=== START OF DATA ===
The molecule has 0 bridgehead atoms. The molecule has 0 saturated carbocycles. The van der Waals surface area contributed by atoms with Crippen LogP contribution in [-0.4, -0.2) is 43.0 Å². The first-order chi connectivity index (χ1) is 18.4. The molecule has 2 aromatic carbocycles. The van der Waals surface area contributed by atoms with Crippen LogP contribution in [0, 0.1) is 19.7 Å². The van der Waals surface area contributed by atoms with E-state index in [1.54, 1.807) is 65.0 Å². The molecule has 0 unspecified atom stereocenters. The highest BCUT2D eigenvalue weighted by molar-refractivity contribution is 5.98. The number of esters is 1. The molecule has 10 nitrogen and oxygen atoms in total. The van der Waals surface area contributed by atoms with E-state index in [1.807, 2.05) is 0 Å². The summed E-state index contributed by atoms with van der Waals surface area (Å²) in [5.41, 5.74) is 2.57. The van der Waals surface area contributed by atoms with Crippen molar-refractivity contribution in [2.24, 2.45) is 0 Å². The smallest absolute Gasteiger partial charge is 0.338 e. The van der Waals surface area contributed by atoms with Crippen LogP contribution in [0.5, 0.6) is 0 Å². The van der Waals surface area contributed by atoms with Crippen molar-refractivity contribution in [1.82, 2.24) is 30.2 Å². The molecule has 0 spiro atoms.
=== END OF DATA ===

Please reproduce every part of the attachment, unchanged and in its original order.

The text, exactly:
The molecule has 0 bridgehead atoms. The molecule has 0 saturated carbocycles. The van der Waals surface area contributed by atoms with Crippen LogP contribution in [-0.4, -0.2) is 43.0 Å². The first-order chi connectivity index (χ1) is 18.4. The molecule has 2 aromatic carbocycles. The van der Waals surface area contributed by atoms with Crippen LogP contribution in [0, 0.1) is 19.7 Å². The van der Waals surface area contributed by atoms with E-state index in [1.54, 1.807) is 65.0 Å². The molecule has 0 unspecified atom stereocenters. The highest BCUT2D eigenvalue weighted by molar-refractivity contribution is 5.98. The number of esters is 1. The molecule has 10 nitrogen and oxygen atoms in total. The van der Waals surface area contributed by atoms with E-state index in [1.807, 2.05) is 0 Å². The summed E-state index contributed by atoms with van der Waals surface area (Å²) in [5.41, 5.74) is 2.57. The van der Waals surface area contributed by atoms with Crippen molar-refractivity contribution in [2.24, 2.45) is 0 Å². The smallest absolute Gasteiger partial charge is 0.338 e. The van der Waals surface area contributed by atoms with Crippen LogP contribution in [0.5, 0.6) is 0 Å². The van der Waals surface area contributed by atoms with Crippen molar-refractivity contribution in [1.82, 2.24) is 30.2 Å². The molecule has 0 spiro atoms.